Car startups need to rev up for revolution

(This article is reprinted from the July 25th, 2008 issue of the SF Business Times)

When Al Gore unveiled his challenge last week to move the U.S. to one hundred percent renewable power within 10 years, he made the car industry a key element of his proposal.

There’s good reason why. With the entire U.S. economy being weighed down by skyrocketing gas prices, Gore recognized that relief from the climate crisis, our national security crises, and U.S. job losses depends on moving the nation away from cars that run off fossil fuels, and toward electric or plug-in cars. He recognizes a new revolution in U.S. motorcars is necessary to cure the ills of the last.

The timing is fitting. October 1st will mark the 100th anniversary of the birth of the car that started it all: the first Ford Model T. Henry Ford’s groundbreaking new vehicle had a top speed of 45 MPH, and got about the same mileage as a modern day SUV, 13-21 miles per gallon. Debuting at $825, it was no bargain for workers earning an average of $2 per day.

Ford famously set his sights on lowering the cost and increasing production of his new horseless carriage through assembly line improvements. Within five years, Model T output went from 1,000 in its first year of production to more than 300,000 cars per year, with the cost of the car dropping to a low of $260 in 1924.

Though Gore envisioned that a new golden era of the automobile powered by electricity was achievable within a decade, strong evidence suggests that this revolution is already under way. And like much innovation over the past century, a lot of that innovation is occurring here in the Bay Area.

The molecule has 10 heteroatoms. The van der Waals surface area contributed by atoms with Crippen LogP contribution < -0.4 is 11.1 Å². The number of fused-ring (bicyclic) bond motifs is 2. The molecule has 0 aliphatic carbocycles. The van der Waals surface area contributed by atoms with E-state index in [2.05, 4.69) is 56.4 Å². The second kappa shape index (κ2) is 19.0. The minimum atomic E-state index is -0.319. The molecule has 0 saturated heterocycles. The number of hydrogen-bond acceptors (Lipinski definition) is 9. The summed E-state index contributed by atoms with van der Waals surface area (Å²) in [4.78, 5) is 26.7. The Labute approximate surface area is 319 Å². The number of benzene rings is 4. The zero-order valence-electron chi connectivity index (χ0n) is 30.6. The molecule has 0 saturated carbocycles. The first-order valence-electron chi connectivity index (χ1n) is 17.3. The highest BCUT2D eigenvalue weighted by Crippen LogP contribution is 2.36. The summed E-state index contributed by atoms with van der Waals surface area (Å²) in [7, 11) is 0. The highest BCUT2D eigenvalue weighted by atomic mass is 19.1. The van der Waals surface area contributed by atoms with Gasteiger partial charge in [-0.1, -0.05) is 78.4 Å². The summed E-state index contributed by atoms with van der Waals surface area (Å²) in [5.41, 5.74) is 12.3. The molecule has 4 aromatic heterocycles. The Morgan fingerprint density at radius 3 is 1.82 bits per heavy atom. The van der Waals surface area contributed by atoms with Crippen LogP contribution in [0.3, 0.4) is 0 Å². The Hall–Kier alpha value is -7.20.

Tesla Motorcars, which opens its Menlo Park showroom on Tuesday and is based in San Carlos, is already in production on the “it car” of the moment, the all-electric $100,000 Roadster. Fisker Automotive, based in Irvine, California, plans to release a $80,000 four-door plug-in sports car in 2010 with a backup fuel tank that they suggest may only need be refueled once a year.

A Norway-based company called Th!nk which has backing from Menlo Park-based venture capital firm Kleiner Perkins plans to release a $30,000 all electric two-seater in the U.S. in 2009. If the lust-inducing Tesla is an automotive Gisele Bundchen, then the Th!nk is a spunky and precocious Hannah Montana.

A company called Project Better Place out of Palo Alto has proposed ambitious plans to set up recharging stations where electric cars could swap out battery packs quickly and get back on the road. The plan, modeled after cell phone contracts, would give consumers lower up front costs in exchange for monthly contract payments.

“The transportation industry is undergoing its largest transformation since Henry Ford built the model T,” said Ray Lane, a Kleiner Perkins managing partner and investor in Th!nk and Fisker Automotive.

Like Ford’s original revolution, this one won’t come easy or cheap. And early adopters will pay a premium that will enable others to follow. But increased production of these revolutionary green cars – just as with the Ford Model T – will drive down the costs per car and put them within reach of the masses.

Tesla, for example, has plans to produce 10,000 of its next model sedan at nearly half the cost of the Roadster within two years. And Fisker recently announced that they would produce 15,000 of its new eco-friendly car in their first year of production.

Five dollar per gallon gasoline alone won’t be enough to ensure these companies’ success. They will need to produce cars that are safe, reliable, and able to travel long distances on occasion. And most importantly, they’ll need to do it all in spades. If these companies hope to fulfill their promised intentions of helping reduce our impact on climate change and dependence on foreign oil then it will take more than delivering a handful of six-figure trophy cars to the super-rich.

The climate is right for a new American revolution in motorcars. Today’s modern car revolutionaries have a head start and a huge opportunity. The market is waiting.

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